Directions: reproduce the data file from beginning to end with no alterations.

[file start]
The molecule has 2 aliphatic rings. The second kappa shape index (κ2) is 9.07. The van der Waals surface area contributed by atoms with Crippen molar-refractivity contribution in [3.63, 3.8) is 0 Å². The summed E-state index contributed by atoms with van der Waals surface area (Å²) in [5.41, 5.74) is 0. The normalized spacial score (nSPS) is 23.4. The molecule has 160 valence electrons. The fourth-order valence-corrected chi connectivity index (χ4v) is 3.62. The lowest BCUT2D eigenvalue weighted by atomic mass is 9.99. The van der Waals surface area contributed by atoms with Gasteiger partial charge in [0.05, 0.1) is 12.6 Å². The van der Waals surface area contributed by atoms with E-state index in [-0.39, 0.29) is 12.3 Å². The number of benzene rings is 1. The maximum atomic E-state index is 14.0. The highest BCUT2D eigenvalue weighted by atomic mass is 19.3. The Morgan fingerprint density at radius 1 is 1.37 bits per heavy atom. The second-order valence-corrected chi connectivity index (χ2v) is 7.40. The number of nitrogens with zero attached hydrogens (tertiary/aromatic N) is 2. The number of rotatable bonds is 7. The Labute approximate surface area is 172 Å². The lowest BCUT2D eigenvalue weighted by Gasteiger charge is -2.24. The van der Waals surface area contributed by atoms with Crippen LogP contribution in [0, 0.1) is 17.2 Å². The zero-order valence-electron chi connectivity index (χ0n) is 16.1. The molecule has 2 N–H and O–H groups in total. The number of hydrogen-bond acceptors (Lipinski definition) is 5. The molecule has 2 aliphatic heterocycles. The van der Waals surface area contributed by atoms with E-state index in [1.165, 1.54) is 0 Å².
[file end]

The molecule has 2 aliphatic rings. The second kappa shape index (κ2) is 9.07. The van der Waals surface area contributed by atoms with Crippen molar-refractivity contribution in [3.63, 3.8) is 0 Å². The summed E-state index contributed by atoms with van der Waals surface area (Å²) in [5.41, 5.74) is 0. The normalized spacial score (nSPS) is 23.4. The molecule has 160 valence electrons. The fourth-order valence-corrected chi connectivity index (χ4v) is 3.62. The lowest BCUT2D eigenvalue weighted by atomic mass is 9.99. The van der Waals surface area contributed by atoms with Gasteiger partial charge in [0.05, 0.1) is 12.6 Å². The van der Waals surface area contributed by atoms with E-state index in [-0.39, 0.29) is 12.3 Å². The number of benzene rings is 1. The maximum atomic E-state index is 14.0. The highest BCUT2D eigenvalue weighted by atomic mass is 19.3. The Morgan fingerprint density at radius 1 is 1.37 bits per heavy atom. The second-order valence-corrected chi connectivity index (χ2v) is 7.40. The number of nitrogens with zero attached hydrogens (tertiary/aromatic N) is 2. The number of rotatable bonds is 7. The Labute approximate surface area is 172 Å². The lowest BCUT2D eigenvalue weighted by Gasteiger charge is -2.24. The van der Waals surface area contributed by atoms with Crippen LogP contribution in [0, 0.1) is 17.2 Å². The zero-order valence-electron chi connectivity index (χ0n) is 16.1. The molecule has 2 N–H and O–H groups in total. The number of hydrogen-bond acceptors (Lipinski definition) is 5. The molecule has 2 aliphatic heterocycles. The van der Waals surface area contributed by atoms with E-state index in [1.165, 1.54) is 0 Å².